Fabio Moretti responds to Paolo Costa’s editorial piece in the Corriere del Veneto “Only China can save Venice” (11/01/2018) with a letter published in the paper on the 17th of January 2018: ‘The Venetians, not the Chinese, can and must save Venice’.
Translated transcript of the letter:
I read last Thursday’s article by Professor Costa titled “Only China can save Venice” with much interest. The analysis is, for the most part, shared. Depopulation in the city of Venice (note that we are not talking merely of a historic centre: Venice is a real city) is a catastrophe that all Venetians experience with anguish every day. It is a catastrophe widely disclosed and forecast for years, worse than the flood of 1966 due to its irreversibility and protraction over time.
However, what is not clear in reading the article is why the “Chinese” should be those able to prevent such a catastrophe. I have been visiting that part of the world for business since 1984 and I am certainly not sensitive to the rhetoric of the “yellow danger”, but I simply do not understand. It seems comparable to suggesting putting a leg in a cast… to cure pneumonia.
Living in Venice it is a great relief to note the spontaneous emergence of numerous movements and associations of Venetians, driven by the will and desire to redeem the city and promote permanent residency in opposition to the tourism monoculture that constitutes one of the principal causes of depopulation. These initiatives – that must be encouraged and supported by the municipality – show that all is not yet lost, the lifeblood of Venice is not extinct.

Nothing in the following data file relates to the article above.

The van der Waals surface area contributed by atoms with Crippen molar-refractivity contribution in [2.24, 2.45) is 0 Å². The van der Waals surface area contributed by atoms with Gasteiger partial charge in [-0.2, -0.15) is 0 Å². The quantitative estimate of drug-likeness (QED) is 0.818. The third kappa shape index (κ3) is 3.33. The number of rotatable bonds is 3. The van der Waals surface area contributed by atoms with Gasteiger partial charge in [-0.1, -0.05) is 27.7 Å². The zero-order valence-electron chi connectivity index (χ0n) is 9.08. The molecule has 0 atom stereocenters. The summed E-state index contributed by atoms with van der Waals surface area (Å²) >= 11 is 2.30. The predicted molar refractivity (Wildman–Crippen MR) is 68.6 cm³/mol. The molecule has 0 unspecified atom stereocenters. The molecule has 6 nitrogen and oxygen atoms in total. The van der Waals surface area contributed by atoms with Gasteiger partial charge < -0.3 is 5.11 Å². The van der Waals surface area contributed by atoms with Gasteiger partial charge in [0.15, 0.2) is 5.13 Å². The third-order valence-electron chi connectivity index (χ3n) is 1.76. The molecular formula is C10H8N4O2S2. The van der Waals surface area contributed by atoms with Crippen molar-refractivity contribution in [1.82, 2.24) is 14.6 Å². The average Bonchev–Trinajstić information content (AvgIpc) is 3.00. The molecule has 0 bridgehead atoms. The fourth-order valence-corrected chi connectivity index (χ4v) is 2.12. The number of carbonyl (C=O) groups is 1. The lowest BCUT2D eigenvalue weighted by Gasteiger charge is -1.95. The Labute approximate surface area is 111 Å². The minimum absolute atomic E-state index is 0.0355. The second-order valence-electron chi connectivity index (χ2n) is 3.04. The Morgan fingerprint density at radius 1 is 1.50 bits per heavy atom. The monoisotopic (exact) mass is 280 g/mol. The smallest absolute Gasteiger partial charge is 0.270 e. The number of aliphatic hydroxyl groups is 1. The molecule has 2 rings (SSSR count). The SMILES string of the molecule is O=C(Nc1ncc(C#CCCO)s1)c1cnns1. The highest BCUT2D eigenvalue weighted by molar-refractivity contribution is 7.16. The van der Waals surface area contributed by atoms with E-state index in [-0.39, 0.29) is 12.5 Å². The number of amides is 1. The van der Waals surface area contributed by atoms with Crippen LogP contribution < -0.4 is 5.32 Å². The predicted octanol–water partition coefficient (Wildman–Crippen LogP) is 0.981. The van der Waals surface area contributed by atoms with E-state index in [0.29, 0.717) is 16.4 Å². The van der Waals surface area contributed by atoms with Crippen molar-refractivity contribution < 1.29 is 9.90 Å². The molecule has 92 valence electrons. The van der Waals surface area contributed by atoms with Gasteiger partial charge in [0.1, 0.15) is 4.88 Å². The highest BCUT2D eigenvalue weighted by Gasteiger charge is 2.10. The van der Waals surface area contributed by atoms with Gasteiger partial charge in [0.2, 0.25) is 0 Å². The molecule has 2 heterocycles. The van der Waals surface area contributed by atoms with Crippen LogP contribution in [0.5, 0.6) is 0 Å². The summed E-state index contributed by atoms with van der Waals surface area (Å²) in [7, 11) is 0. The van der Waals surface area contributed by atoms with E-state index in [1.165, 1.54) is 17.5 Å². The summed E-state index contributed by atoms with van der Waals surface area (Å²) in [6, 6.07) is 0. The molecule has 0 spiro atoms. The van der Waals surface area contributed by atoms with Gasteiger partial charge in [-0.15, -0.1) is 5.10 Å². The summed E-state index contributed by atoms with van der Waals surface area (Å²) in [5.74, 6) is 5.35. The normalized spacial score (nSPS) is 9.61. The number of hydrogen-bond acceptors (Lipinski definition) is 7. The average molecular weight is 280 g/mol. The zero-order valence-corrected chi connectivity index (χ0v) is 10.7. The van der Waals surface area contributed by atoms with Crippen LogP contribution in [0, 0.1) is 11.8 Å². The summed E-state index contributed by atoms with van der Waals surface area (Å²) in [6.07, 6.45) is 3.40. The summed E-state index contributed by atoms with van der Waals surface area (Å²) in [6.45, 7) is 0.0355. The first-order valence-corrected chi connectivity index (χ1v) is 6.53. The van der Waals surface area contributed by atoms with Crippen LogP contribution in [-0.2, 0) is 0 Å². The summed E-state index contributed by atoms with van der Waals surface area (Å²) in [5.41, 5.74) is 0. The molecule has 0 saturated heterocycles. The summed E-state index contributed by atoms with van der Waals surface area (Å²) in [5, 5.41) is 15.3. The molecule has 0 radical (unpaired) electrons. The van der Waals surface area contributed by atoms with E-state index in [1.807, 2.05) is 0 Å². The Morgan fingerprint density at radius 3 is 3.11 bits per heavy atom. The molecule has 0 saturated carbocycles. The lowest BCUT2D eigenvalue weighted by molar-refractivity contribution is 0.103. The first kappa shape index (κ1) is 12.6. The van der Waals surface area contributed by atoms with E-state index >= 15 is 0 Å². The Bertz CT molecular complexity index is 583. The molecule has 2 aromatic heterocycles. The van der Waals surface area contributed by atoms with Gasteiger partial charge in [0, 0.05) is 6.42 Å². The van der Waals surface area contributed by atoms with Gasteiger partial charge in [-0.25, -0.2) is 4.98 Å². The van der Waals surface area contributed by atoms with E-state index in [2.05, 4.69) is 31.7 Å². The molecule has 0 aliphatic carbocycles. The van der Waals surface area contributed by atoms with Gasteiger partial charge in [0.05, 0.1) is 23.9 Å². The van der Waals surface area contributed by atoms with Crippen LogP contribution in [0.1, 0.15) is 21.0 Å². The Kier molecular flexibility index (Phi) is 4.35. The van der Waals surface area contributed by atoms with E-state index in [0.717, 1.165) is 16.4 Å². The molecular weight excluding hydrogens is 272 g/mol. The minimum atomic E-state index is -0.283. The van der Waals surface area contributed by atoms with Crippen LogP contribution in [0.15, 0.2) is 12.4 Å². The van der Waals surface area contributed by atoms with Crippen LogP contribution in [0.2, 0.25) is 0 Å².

The lagoon city, that which the rest of the world thinks makes up the whole municipality, should give itself, and not the Chinese, its own administration. An administration that has, as an absolute priority, the study and realisation of a robust and achievable project of repopulation and regulation of the tourism phenomenon in the medium and long term. This project should be the result of work with the best expertise available at the international level, naturally involving the townspeople.
The participation and mindset of new, young people, free from conflicts of interest, is also necessary. It does not seem to me that those who have administered the city in the past, nor those in the current administration, have really confronted, or wanted to confront, or even to resolve, the catastrophe of depopulation.
Thank you for your attention.
Avv. Fabio Moretti.
Summary of Paolo Costa’s editorial piece in the Corriere della Sera:
‘Only China can save Venice’
Paolo Costa identifies the unrelenting trend of depopulation in the city of Venice, and the gross imbalance between the city’s hosting and welcoming capacity, and the global demand ‘to see Venice’ that is without bounds.
Costa references Airbnb as one of the key factors that has allowed much of Venice to turn into temporary accommodation, contributing to Venice’s economic dependency on tourism. Whereas other popular historic cities such as Rome and Florence have alternative industries and sectors, tourism is at the crux of the city’s economy.
Costa draws on the potential of European-Chinese relations, suggesting a project of a global nature whereby Venice plays the integral role as the western terminal connecting Europe with China and the East.
The articles in Italian as they appeared: